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Investment means purchasing an asset with a view to earn interest or capital appreciation from it. Investment can be done in several ways. For some, investing means compulsory saving; some might do it to save on taxation; some might do it simply to earn more as compared to normal savings interest. Whatever might be the reason for investing money, big question to ponder upon is where to invest your money.

Actually, there is no straightforward answer to this question. Investment depends on various factors & circumstances and investor is always in a confused state of mind.

However, in current scenario where the Indian Economy and Global Economies are facing adverse effects of lockdown due to COVID-19, the question becomes all the more confusing.

To clear this confusion, one needs to re-evaluate the outlook towards investment. The position can be bifurcated in two -

How has COVID impacted your investments

1. Existing Investments -

Though the value of your already made investments would have deteriorated significantly, the prudent thing is to wait. Wait for this to settle down. This too shall pass and economies will eventually face this downturn and thrive. The recovery might be U shaped or V shaped or W shaped; but the fact of matter is - there will be recovery. Sohang in there.

2. New Investments -

The evaluation of whether one should invest or where to invest at this moment is rather tricky. There is no blanket answer to cover the diverse investment options we have. In current scenario, a safer risk averse approach is necessary.

• Invest or Not -

Before you proceed to invest and reap the benefit from bearish nature of economy, make sure you have set aside enough amount for you to survive in the short run. As the economy is bound to recover, it is not happening in a short time. So last thing you want to do is invest and prematurely withdraw to meet your expenses.

 

• Where to Invest -

The Big Question - Where to invest? The answer to this question depends on various factors. Risk profile, age, liquidity requirement, lock in period of investment, taxation, opportunity cost etc.

Let us look at some of the investment options and the possible effect on the same -

i. Fixed Deposits - Needs no introduction. However, with economy facing liquidity crunch in coming days and revision to repo rate being made, the rates of FDs are also likely to change. Returns from FDs are typically less than other type of investments and interest earned is taxable. However, they are virtually risk free.

ii. Equity Instruments - The basic rule of trading is Buy Low, Sell High.The share market is at a low. Now is the right time to buy low. Having said that, specific attention has to be given to the fact that not all companies might be able to survive the impact of recession. Stocks from gaining industries viz Healthcare, Telecommunication, Consumer Essentials etc need to be considered.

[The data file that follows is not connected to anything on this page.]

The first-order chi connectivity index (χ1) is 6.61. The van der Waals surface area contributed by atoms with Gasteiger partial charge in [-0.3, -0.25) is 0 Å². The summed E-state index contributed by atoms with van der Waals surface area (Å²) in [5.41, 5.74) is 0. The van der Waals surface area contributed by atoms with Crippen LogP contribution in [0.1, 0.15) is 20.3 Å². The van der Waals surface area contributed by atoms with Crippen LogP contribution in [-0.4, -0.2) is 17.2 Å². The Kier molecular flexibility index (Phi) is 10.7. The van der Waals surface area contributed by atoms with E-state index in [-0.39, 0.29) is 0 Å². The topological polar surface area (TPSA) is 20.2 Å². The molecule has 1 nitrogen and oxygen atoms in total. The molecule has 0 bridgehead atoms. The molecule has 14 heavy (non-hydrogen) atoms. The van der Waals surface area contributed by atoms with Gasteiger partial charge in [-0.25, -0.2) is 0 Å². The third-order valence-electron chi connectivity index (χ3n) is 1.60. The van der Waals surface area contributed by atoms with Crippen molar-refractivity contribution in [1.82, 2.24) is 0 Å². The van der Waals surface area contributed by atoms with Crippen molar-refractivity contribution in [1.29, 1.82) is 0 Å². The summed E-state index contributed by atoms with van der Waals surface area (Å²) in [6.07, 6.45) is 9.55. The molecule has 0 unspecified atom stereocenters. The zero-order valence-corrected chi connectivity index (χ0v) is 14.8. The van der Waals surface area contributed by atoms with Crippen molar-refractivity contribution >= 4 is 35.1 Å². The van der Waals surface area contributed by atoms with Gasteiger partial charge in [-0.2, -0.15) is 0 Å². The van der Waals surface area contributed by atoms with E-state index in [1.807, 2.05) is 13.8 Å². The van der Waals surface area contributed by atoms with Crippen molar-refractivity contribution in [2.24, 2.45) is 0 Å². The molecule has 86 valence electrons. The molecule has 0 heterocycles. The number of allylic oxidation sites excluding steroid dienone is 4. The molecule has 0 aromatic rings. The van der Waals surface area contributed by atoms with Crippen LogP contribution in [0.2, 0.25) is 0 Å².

iii. Debt Funds - Debt Funds invests in fixed - interest generating securities such as corporate bonds, government securities, treasury bills, money market instruments etc. These are typically low risk investment options as they provide a fixed return. Since, economy is expected to face liquidity crisis in the short run due to Moratorium and other relief packages, it is best to invest only for longer horizon.

 

iv. Mutual Funds - Mutual Funds are equity oriented, debt oriented, money market or hybrid. Mutual Funds typically invest in a diversified portfolio of financial instruments (depending on type) which results in diversification of risk as well. The built of Mutual Fund’s portfolio should be analysed before making an investment decision.

v. PPF & NPS - PPF is backed by sovereign guarantee and falls in EEE scheme of taxation. The downside is lock-in of 15 years. NPS on the other hand typically invests in a combination of equity instruments and government securities thus diversifying the risk. An additional benefit is available in taxation for investment in NPS. The amount can be withdrawn at the age of retirement.

vi. RBI Bonds - 7.75% Government of India Savings (Taxable) Bonds, also known as RBI 7.75% bonds carry no risk as they are issued by GoI. In these times of falling interest rates, these are one of the best options. They carry a lock-in of 7 years.

vii. Gold - When we are talking about Gold as an investment, it means bullion and not jewellery as there are costs associated to jewellery in form of making charges etc.Precious metals tend to perform better during economic slowdowns. A cost-effective method of owning gold is through gold ETF and Sovereign Gold Bonds which has underlying asset as gold.

Disclaimer: The views and investment tips expressed by experts in this write up is their own. Users are advised to take any investment decisions on their own discretion, understanding and requirements.

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